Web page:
The last of the major prayer points that needed to be confessed and repented, and one of the most important, was led by Jeanne Brown, who has carried a heavy burden for some time for the unborn in this nation, and the plague of abortion that has cursed this nation for decades. She confessed the sin of abortion rampant in this nation and has been for generations and the spineless willfulness of our political and judicial authorities in this nation to rationalize the need for it ― our self-centered and selfishness to be willing to murder the life within us for personal pleasure no matter what the euphemism we use to call it. She repented of how we as a people now rationalize (justify) these murders hiding behind fancy words, lofty sounding ideals, and hair splitting arguments without any mercy or compassion for the spirit of the law, but only concerned with the hard and cold “letter of the law.” But all this is now leading to the justification of legalized euthanasia or as politely put “mercy killing,” of people who are too ill to care for themselves and can no longer speak for themselves. She found herself doubled over in pain and revulsion for this sin, but was able to express the deep pain and anguish the Lord has for His children ― both young and old ― and the wages of our sin against Him.It was at this moment that I realized the Lord was convicting me of some hidden sins within me that were altogether part of each of the sins previously confessed, and I needed to confess them ― not just for myself, but also for the nation. As each person spoke the words the Lord had for them to say for us and the nation, I realized how much I had sinned against the Lord by my sins of pride and arrogance. These are sins that are grounded in all the others mentioned but are more subtle in that they do not necessarily fall in with the visible racism and prosperity. These are sins found in even the poorest of men regardless of race, ethnic background, or region. They transcend education, economy, culture, and geography. They are the very foundation sins we are confessing here.
I recognized that my Southern family background ― coming from poor tobacco and cotton farm families of South and North Carolina ― have left a rebellious spirit within me based upon pride. It is the pride of poverty, and has been used to keep other peoples ― especially blacks ― in their place not just in the South but all over the nation. Being on the bottom of the economic ladder, the only way we could feel good about ourselves (if not better than our fellow men) was to gloat in our poverty (or strong principled ways of living) that we thought would give us an edge over others around us. Before the abolition of slavery, we definitely were “better” than the slaves our social betters owned ― the law said so. But, the slave owners still looked down upon us as not much better than their slaves. Following the Civil War and the abolition of slavery, there was no legal edge we could claim over our black brothers other than our Southern pride and being white. I saw it all around me growing up, but I could not see it for what it was.
My way of falling into this trap was to elevate myself by my education and academic background over other men as a way of separating myself from my family background. Unfortunately, what I was really doing was making myself feel (even though I personally felt myself to be a failure and no better than trash) superior to any man whose academic background was lesser than mine, and I judged people by their education and their brains and not upon their merit and God-given abilities. My sin was to judge men based not just upon skin color but academic and intellectual background. I chose to live in the ivory tower of academia and not in the real world, for I was better than the masses, the “great unwashed”― even though I had less than they did in ability to be successful in the world.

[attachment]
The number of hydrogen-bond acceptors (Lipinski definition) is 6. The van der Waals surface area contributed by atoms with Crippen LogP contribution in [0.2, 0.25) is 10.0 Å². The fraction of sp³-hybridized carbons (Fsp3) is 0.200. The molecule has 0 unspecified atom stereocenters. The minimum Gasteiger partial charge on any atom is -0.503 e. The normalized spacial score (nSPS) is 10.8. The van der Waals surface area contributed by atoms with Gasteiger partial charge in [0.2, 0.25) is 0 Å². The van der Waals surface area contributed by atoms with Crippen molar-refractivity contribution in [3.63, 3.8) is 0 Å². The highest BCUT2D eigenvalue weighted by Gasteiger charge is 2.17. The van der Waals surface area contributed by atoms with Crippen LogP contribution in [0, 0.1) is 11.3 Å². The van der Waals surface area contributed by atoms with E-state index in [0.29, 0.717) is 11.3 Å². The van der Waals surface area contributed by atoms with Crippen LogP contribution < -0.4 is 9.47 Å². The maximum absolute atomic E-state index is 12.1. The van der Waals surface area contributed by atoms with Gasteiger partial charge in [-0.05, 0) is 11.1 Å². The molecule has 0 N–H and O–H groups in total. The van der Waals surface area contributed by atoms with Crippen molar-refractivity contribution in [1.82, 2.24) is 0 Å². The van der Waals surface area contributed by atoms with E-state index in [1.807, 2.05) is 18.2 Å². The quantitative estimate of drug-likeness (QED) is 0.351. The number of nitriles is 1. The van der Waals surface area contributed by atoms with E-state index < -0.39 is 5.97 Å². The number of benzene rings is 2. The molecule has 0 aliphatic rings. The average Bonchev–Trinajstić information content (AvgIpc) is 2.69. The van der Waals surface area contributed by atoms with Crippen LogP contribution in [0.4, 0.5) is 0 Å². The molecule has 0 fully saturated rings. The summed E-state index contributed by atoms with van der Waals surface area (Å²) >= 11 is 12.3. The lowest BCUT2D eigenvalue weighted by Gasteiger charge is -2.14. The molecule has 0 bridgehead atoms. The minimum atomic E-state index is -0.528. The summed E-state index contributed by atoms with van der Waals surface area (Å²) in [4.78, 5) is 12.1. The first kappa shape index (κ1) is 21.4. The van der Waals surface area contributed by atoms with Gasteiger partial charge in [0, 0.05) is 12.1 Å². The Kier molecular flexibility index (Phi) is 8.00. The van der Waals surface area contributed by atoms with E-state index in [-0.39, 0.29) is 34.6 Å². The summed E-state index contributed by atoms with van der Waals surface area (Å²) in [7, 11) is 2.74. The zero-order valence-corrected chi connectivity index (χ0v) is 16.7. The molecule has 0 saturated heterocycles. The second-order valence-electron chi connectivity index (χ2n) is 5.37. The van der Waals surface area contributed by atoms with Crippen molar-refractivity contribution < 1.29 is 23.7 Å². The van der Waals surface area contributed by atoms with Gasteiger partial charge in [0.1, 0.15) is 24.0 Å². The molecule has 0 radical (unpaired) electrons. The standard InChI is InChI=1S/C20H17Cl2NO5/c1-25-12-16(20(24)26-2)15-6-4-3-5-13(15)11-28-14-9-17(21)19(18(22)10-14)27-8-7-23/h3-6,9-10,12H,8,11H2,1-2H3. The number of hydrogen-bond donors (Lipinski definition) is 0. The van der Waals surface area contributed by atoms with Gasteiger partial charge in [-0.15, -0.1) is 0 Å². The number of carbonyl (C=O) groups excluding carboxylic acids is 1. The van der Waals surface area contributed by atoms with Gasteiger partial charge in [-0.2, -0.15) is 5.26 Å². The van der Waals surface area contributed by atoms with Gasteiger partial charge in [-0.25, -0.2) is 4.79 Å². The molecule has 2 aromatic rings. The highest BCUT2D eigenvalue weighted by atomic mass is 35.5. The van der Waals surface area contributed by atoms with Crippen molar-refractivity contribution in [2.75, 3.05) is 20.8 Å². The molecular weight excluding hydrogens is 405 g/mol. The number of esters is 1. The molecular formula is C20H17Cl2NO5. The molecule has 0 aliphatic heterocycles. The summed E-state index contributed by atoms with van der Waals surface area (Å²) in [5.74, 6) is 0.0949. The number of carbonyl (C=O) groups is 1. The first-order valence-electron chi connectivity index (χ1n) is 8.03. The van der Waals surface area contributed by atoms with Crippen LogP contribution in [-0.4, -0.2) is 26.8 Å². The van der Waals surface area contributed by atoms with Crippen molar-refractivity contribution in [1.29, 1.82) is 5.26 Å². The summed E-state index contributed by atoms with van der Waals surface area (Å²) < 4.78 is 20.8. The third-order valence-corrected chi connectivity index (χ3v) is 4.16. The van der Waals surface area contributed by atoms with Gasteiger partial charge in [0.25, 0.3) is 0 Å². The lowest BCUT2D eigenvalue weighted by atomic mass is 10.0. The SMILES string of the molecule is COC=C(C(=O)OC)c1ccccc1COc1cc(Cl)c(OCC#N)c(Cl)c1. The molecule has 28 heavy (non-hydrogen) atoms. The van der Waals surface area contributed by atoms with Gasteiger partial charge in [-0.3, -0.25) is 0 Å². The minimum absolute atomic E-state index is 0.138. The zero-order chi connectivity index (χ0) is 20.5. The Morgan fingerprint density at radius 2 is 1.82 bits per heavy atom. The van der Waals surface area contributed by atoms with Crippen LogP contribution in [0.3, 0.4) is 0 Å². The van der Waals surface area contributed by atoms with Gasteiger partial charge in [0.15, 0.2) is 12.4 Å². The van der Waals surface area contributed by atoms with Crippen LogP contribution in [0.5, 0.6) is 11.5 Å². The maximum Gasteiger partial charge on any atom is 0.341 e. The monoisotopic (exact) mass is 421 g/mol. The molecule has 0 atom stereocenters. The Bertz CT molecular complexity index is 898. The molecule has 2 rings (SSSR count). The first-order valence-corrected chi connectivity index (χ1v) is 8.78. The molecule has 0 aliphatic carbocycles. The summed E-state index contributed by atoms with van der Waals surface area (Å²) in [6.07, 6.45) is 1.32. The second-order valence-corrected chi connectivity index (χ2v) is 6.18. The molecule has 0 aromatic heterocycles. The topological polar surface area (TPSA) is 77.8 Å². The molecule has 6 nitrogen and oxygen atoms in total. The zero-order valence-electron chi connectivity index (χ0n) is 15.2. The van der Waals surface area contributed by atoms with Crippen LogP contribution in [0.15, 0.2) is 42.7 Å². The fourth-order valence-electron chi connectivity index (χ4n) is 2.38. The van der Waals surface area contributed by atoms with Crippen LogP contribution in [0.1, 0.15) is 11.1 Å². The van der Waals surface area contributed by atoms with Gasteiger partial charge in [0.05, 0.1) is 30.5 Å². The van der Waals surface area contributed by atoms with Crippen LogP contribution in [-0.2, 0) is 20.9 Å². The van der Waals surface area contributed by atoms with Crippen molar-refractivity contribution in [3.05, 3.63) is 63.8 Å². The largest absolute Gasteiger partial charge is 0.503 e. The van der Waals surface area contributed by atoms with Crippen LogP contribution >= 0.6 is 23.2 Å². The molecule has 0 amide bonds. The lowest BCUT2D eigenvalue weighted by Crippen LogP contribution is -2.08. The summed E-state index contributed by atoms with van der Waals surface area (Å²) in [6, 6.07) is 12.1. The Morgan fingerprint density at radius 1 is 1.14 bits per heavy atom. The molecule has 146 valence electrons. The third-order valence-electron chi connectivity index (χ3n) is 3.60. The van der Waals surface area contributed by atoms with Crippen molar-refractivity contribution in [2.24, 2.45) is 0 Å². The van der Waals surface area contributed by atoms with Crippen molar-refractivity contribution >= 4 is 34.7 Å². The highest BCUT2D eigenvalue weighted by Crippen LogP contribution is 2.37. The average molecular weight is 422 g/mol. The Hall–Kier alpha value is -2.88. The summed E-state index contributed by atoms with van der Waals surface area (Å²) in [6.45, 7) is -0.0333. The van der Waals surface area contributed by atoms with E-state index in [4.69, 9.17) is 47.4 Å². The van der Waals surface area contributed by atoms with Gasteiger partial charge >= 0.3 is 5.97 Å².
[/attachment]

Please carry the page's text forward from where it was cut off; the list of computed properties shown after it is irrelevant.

In an instant, the Lord hit me over the head with my sins, and for the first time, I felt unclean and unworthy and realized the sinfulness of my Southern roots, and I felt unworthy to be called one of His sons. I knew that I must confess and repent of these sins, for they subtly permeate all portions and levels of our society and culture in this nation. If we persist in elevating our intellects above spiritual feelings, discernment, and humility ― a god in our own image and making ― then we will be easily misled by our own vanity, and become further and further separated from the truth of the Lord’s words for us. We wind up worshiping ourselves. May God forgive me for my sins, and have mercy on us for worshiping false gods instead of Him.
By the end of the main prayers, confessions, and repentance for the sins of the nation and much wrangling and gnashing of teeth on our parts, I recognized that there was a breaking of chains of bondage in heaven from the sins that bind this nation and keep us separated from God. For the first time I realized that we are witnessing a major move of God among us by our obedience to Him and His call upon this small remnant of believers willing to step out of our comfort zones to come into the presence of the Lord and bear our souls for the sins of this nation. This is not a revival of visible feelings and signs and wonders that many churches and people expect. But it is a deeper revival that is the turning point for this nation to renew the broken covenant with God we first made with Him in 1607. We have begun the Great Revival whether men and churches realize it, and there is no turning back. The victory is the Lord’s and not ours to claim.